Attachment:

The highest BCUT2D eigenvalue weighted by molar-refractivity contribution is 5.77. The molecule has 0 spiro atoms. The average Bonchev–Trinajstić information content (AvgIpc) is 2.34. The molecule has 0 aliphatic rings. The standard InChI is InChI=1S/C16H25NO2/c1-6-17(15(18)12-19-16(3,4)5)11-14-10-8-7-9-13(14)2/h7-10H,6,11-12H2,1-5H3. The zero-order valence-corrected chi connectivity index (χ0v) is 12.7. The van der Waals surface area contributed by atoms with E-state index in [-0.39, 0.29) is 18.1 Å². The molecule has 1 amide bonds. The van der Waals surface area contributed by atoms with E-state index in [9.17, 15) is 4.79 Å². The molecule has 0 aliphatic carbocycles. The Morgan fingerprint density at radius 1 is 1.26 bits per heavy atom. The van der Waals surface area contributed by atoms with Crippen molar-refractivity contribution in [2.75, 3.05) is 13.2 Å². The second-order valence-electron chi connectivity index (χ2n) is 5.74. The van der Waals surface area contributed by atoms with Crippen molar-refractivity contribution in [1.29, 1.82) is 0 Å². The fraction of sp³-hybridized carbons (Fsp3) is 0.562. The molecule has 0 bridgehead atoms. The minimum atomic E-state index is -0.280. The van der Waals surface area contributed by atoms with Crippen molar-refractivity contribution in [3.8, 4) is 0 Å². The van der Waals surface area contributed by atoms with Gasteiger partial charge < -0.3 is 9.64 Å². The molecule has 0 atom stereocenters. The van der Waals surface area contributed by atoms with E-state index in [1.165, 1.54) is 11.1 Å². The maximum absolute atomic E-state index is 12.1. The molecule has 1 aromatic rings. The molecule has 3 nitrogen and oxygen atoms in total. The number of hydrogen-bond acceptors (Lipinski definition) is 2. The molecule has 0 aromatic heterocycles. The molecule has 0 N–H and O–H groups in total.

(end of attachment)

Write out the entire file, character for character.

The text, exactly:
The highest BCUT2D eigenvalue weighted by molar-refractivity contribution is 5.77. The molecule has 0 spiro atoms. The average Bonchev–Trinajstić information content (AvgIpc) is 2.34. The molecule has 0 aliphatic rings. The standard InChI is InChI=1S/C16H25NO2/c1-6-17(15(18)12-19-16(3,4)5)11-14-10-8-7-9-13(14)2/h7-10H,6,11-12H2,1-5H3. The zero-order valence-corrected chi connectivity index (χ0v) is 12.7. The van der Waals surface area contributed by atoms with E-state index in [-0.39, 0.29) is 18.1 Å². The molecule has 1 amide bonds. The van der Waals surface area contributed by atoms with E-state index in [9.17, 15) is 4.79 Å². The molecule has 0 aliphatic carbocycles. The Morgan fingerprint density at radius 1 is 1.26 bits per heavy atom. The van der Waals surface area contributed by atoms with Crippen molar-refractivity contribution in [2.75, 3.05) is 13.2 Å². The second-order valence-electron chi connectivity index (χ2n) is 5.74. The van der Waals surface area contributed by atoms with Crippen molar-refractivity contribution in [1.29, 1.82) is 0 Å². The fraction of sp³-hybridized carbons (Fsp3) is 0.562. The molecule has 0 bridgehead atoms. The minimum atomic E-state index is -0.280. The van der Waals surface area contributed by atoms with Crippen molar-refractivity contribution in [3.8, 4) is 0 Å². The van der Waals surface area contributed by atoms with Gasteiger partial charge < -0.3 is 9.64 Å². The molecule has 0 atom stereocenters. The van der Waals surface area contributed by atoms with E-state index in [1.165, 1.54) is 11.1 Å². The maximum absolute atomic E-state index is 12.1. The molecule has 1 aromatic rings. The molecule has 3 nitrogen and oxygen atoms in total. The number of hydrogen-bond acceptors (Lipinski definition) is 2. The molecule has 0 aromatic heterocycles. The molecule has 0 N–H and O–H groups in total.